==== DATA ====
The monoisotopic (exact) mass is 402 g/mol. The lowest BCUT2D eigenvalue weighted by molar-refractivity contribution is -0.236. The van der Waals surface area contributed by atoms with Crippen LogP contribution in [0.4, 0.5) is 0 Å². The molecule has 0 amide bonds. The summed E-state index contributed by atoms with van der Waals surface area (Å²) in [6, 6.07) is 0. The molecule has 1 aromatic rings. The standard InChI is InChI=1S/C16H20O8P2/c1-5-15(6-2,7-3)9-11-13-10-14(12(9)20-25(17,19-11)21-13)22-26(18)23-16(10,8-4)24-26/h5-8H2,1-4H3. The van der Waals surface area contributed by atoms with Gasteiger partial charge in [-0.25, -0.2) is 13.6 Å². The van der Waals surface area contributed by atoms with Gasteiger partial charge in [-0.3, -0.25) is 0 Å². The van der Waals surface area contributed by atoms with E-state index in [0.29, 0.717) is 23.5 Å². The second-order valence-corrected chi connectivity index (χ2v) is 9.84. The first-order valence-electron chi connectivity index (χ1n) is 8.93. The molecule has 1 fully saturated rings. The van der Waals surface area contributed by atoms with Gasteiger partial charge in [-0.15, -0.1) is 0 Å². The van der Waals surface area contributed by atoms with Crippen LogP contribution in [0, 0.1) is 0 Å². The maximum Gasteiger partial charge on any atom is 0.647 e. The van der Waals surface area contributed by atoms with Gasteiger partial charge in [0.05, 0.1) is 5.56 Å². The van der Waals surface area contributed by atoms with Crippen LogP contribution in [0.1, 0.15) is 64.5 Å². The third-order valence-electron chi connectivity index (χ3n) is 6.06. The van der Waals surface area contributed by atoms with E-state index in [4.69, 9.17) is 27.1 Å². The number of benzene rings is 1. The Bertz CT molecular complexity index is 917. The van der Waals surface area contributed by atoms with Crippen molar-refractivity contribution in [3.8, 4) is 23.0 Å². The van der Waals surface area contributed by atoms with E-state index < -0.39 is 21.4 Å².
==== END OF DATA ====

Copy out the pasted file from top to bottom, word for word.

The monoisotopic (exact) mass is 402 g/mol. The lowest BCUT2D eigenvalue weighted by molar-refractivity contribution is -0.236. The van der Waals surface area contributed by atoms with Crippen LogP contribution in [0.4, 0.5) is 0 Å². The molecule has 0 amide bonds. The summed E-state index contributed by atoms with van der Waals surface area (Å²) in [6, 6.07) is 0. The molecule has 1 aromatic rings. The standard InChI is InChI=1S/C16H20O8P2/c1-5-15(6-2,7-3)9-11-13-10-14(12(9)20-25(17,19-11)21-13)22-26(18)23-16(10,8-4)24-26/h5-8H2,1-4H3. The van der Waals surface area contributed by atoms with Gasteiger partial charge in [-0.25, -0.2) is 13.6 Å². The van der Waals surface area contributed by atoms with Gasteiger partial charge in [-0.3, -0.25) is 0 Å². The van der Waals surface area contributed by atoms with E-state index in [0.29, 0.717) is 23.5 Å². The second-order valence-corrected chi connectivity index (χ2v) is 9.84. The first-order valence-electron chi connectivity index (χ1n) is 8.93. The molecule has 1 fully saturated rings. The van der Waals surface area contributed by atoms with Gasteiger partial charge in [-0.15, -0.1) is 0 Å². The van der Waals surface area contributed by atoms with Crippen LogP contribution in [0, 0.1) is 0 Å². The maximum Gasteiger partial charge on any atom is 0.647 e. The van der Waals surface area contributed by atoms with Gasteiger partial charge in [0.05, 0.1) is 5.56 Å². The van der Waals surface area contributed by atoms with Crippen LogP contribution in [0.1, 0.15) is 64.5 Å². The third-order valence-electron chi connectivity index (χ3n) is 6.06. The van der Waals surface area contributed by atoms with E-state index in [4.69, 9.17) is 27.1 Å². The number of benzene rings is 1. The Bertz CT molecular complexity index is 917. The van der Waals surface area contributed by atoms with Crippen molar-refractivity contribution in [3.8, 4) is 23.0 Å². The van der Waals surface area contributed by atoms with E-state index < -0.39 is 21.4 Å².